Uncle George 2018

I was born in Sherman, Texas in 1949. My dad was an infantryman in World War II and entered the fight just as the American forces regained the ground lost during the Battle of the Bulge. He was among those of the first armored infantry to cross the Rhine river at the Ramagen Bridge while the Germans were trying to destroy it with artillery and Stuka dive bombers. Just after the battle at the Rhine he was wounded in the leg from a German machine gun bullet that ricocheted through the tracks of an American tank he was using for cover. The wound was not bad and soon recovered and from there they fought on to Berlin and he became part of the American occupying forces and remained there in Berlin until late 1946.

Sherman, Texas 1953 

During this time he met my German mother who was born in Berlin. She and her mother and grandmother survived the bombings of Berlin and the final Battle of Berlin when the Russians took the city. Her father and his two brothers were all in the German Wehrmacht (Army) who survived the war also. Her father, my grandfather, was assigned to an 88mm anti-aircraft gun crew in Holland and then later in Berlin.  He lost his hearing from the noise of the 88mm Flak Gun they fired and lost all his teeth from eating nothing while in Holland but reindeer meat. None of them belonged to the Nazi party nor did they support it. My grandfather was force-drafted by the SS. They came and got him at their apartment as they did to a lot of older men. Hitler and his goons confiscated his small cosmetics factory and used it to make war materials. His Jewish business partner was forced to escape for his life out of the country. They were not compensated for the property. Before Hitler started his madness they lived on Reichstrasse near the Olympic Stadium, which was at the time a street in Berlin populated by many actors and actresses and movie producers. Berlin at the time was the Hollywood of Europe. My grandfather was in plays and stage performances mostly as an extra and my mother was striving to become a singer and actress. Through contacts my mother was in the middle of an opportunity to produce voice-overs (dubber) for ShirleyTemple movies shown in Germany when the war stopped everything. Ol’ Adolph (my mother’s term) and his henchmen were not appreciated by everyone in Berlin as you might think. The war took all they had and in the end had reduced them to rummaging through trash cans for food among the destroyed buildings, military equipment and corpses. My grandfather was captured by the Russians during the battle for Berlin and spent a year in a concentration camp near Moscow. He was released and made his way back to Berlin. He was literally just skin and bones when he showed up barely alive. My dad carried him up to their 3rd floor apartment that had survived the bombings with only minor hits. My parents were married in that same apartment in 1946.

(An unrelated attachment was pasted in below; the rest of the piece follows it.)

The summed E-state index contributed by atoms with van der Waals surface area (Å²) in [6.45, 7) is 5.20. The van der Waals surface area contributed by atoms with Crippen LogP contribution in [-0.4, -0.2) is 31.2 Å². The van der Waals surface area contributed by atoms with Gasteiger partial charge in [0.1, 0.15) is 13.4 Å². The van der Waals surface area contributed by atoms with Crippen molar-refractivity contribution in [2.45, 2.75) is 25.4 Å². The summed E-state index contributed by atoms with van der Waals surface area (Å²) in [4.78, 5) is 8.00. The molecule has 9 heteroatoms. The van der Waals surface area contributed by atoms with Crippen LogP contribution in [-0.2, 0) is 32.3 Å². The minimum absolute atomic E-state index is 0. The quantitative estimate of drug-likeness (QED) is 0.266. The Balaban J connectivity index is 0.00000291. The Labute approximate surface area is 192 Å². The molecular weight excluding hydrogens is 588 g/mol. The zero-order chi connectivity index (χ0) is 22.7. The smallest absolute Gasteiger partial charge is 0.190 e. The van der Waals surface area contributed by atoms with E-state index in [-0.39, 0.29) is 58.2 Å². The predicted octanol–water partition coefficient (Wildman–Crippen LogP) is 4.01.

My dad brought my mother to their Texas farm north of Dallas in 1946. I was later born in 1949. My parents separated later and I went back to Berlin with my mother until about 1953 where the beginnings of my first language was German. I eventually returned to the United States with my mother and through some legal maneuvers my dad got permanent custody of me when I was five years old . I was basically raised by him in Hobbs, New Mexico where I graduated from High School. By then I had lost all traces of my German language and had taken on my New Mexico/Texas way of talkin’. My dad was then a patrolman for the city police department. When he was on the midnight shift he would come by and pick me up so I could ride around with him in his police car in my pajamas. We hunted in the New Mexico mountains and fished regularly and he taught me to use firearms. He participated regularly in competition shooting within the New Mexico law enforcement arena. We reloaded thousands of rounds of pistol and rifle and shotgun ammunition together and practiced together with revolvers and pistols. I learned hip shooting and timed precision shooting from him. In the 1970’s he was elected three times as the county sheriff. He was the first Republican sheriff to run and win in Lea County, NM. He was also the president of the New Mexico Sheriff’s Association during those years.